How much is your premium?

Since the chances of most perils occurring can be measured statistically on a basis of past experience, it is possible to calculate a theoretical annual premium which, when added to the contributions from all the other participants, would be just sufficient to meet all the claims likely to arise in any one year. Suppose, for example, that i,000 people joined together to provide insurance for themselves and that, in one particular year, twenty-five of them claimed back amounts totalling £4500 to cover various accidents.



To meet these claims the i,000 policyholders will have to have contributed in premiums at least as much as the £4500 cost ,0f the claims; in other words, each person should have paid into the pool an average of £4500/£4 ,000 = 1.25 pence.

In practice, the chances of any disaster occurring to one particular person depend on a number of factors. For example, when you insure your car, statistics show that the chances of your having an accident depend on your age; your occupation; the type, use and age of your car; your driving experience; and so forth. This means that the probability of an accident occurring varies from person to person, and it would be unfair to charge everyone the same premium regardless of the risk to which he is exposed.

The premium has to be related to this risk. In our example, if 500 of the i,000 policyholders were twice as likely to make a claim because they lived in a city, their premiums should be twice that charged to the remaining policyholders. If we charge the city dwellers £6, and the others £4, the total premiums still come to ££4500, as before, but this time the method of fixing the premiums is fairer to each class of policyholder.

Theoretically, your insurer should assess the risks of each individual application before deciding how much to charge you in any one year, but in practice this would involve an enormous amount of work. Instead, he divides policyholders into a few broad categories, charging each an average premium applicable to the whole group. With this system, some policyholders are paying more and others less than they would with an individually calculated premium.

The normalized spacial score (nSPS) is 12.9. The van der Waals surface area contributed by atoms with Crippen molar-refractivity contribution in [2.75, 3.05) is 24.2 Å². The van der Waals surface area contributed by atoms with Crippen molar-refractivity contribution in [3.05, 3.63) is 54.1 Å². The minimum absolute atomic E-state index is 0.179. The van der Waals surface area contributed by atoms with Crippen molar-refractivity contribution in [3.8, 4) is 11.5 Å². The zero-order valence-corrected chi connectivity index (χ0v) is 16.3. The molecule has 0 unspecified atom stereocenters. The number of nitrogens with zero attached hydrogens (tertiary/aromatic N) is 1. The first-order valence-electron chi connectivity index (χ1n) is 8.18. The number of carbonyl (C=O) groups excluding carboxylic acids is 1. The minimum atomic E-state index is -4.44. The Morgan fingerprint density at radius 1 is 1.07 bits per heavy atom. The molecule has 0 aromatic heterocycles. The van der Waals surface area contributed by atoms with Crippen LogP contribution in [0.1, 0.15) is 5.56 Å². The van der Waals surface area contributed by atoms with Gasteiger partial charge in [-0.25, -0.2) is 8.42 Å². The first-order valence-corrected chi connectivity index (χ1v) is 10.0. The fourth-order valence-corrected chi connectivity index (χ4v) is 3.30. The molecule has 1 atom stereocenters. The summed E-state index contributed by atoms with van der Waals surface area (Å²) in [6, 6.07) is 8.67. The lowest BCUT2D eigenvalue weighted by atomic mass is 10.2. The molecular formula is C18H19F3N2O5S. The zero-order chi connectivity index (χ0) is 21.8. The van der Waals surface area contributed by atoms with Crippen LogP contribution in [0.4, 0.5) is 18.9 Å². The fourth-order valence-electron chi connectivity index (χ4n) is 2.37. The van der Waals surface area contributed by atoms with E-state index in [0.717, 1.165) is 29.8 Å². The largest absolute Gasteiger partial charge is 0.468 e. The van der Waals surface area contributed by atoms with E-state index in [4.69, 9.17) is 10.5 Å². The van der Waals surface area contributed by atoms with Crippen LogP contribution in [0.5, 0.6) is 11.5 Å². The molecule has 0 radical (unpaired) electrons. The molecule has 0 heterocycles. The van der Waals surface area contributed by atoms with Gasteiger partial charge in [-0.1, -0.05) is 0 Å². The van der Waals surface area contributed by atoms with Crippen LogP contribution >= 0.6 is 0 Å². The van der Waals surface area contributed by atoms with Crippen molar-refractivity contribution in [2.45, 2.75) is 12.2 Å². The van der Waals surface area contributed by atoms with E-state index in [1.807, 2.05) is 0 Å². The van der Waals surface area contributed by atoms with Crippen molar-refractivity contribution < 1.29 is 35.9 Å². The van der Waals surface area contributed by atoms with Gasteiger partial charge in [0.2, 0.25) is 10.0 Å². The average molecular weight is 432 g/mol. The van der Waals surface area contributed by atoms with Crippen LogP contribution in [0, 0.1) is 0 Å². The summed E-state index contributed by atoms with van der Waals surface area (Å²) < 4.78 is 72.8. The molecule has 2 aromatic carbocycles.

Insurance is, like any other industry, a commercial enterprise. Your premium will therefore also include a charge to cover the administration and overall expenses incurred by your insurers and, unless the company is a mutual one, the shareholders' profits. These expenses generally equal about one third of the premiums in any one year. With life and long-term health policies, insurers also take into account the rates of interest they expect to earn; they also often allow margins for bonuses on with-profit policies (see http://healthinsurance.about.com/od/healthinsurancebasics/a/cost_of_health_insurance.htm).


Your premium

Payroll Giving
It’s all very easy to organise.
Just ask the Personnel or the Payroll Department at your company and, if they already have a scheme, they will give you the relevant forms.  HM Revenue & Customs’ website has a list of Payroll Giving agencies and explains payroll giving in more detail.

Salon Gold Insurance

Cheaper Insurance for Salons, Freelance Hair and Beauty, and Mobile Businesses - click here

read on: Types of insurance

Since the chances of most perils occurring can be measured statistically on a basis of past experience, it is possible to calculate a theoretical annual premium which, when added to the contributions from all the other participants, would be just sufficient to meet all the claims likely to arise in any one year. Suppose, for example, that i,000 people joined together to provide insurance for themselves and that, in one particular year, twenty-five of them claimed back amounts totalling £4500 to cover various accidents.


To meet these claims the i,000 policyholders will have to have... see: Types of insurance